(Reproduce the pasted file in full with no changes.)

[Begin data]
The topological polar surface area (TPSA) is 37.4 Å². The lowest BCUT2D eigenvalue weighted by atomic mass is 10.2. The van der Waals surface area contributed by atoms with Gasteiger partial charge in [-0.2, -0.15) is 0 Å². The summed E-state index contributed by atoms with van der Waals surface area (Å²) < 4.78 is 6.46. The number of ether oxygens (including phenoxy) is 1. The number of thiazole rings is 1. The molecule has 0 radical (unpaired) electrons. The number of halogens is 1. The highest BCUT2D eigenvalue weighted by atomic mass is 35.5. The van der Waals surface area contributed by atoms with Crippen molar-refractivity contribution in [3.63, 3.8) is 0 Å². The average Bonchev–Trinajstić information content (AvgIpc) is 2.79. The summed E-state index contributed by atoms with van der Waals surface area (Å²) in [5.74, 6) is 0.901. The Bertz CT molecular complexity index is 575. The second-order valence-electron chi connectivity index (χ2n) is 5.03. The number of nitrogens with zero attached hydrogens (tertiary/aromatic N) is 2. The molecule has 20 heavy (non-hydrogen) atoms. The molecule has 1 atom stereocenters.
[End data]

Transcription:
The topological polar surface area (TPSA) is 37.4 Å². The lowest BCUT2D eigenvalue weighted by atomic mass is 10.2. The van der Waals surface area contributed by atoms with Gasteiger partial charge in [-0.2, -0.15) is 0 Å². The summed E-state index contributed by atoms with van der Waals surface area (Å²) < 4.78 is 6.46. The number of ether oxygens (including phenoxy) is 1. The number of thiazole rings is 1. The molecule has 0 radical (unpaired) electrons. The number of halogens is 1. The highest BCUT2D eigenvalue weighted by atomic mass is 35.5. The van der Waals surface area contributed by atoms with Crippen molar-refractivity contribution in [3.63, 3.8) is 0 Å². The average Bonchev–Trinajstić information content (AvgIpc) is 2.79. The summed E-state index contributed by atoms with van der Waals surface area (Å²) in [5.74, 6) is 0.901. The Bertz CT molecular complexity index is 575. The second-order valence-electron chi connectivity index (χ2n) is 5.03. The number of nitrogens with zero attached hydrogens (tertiary/aromatic N) is 2. The molecule has 20 heavy (non-hydrogen) atoms. The molecule has 1 atom stereocenters.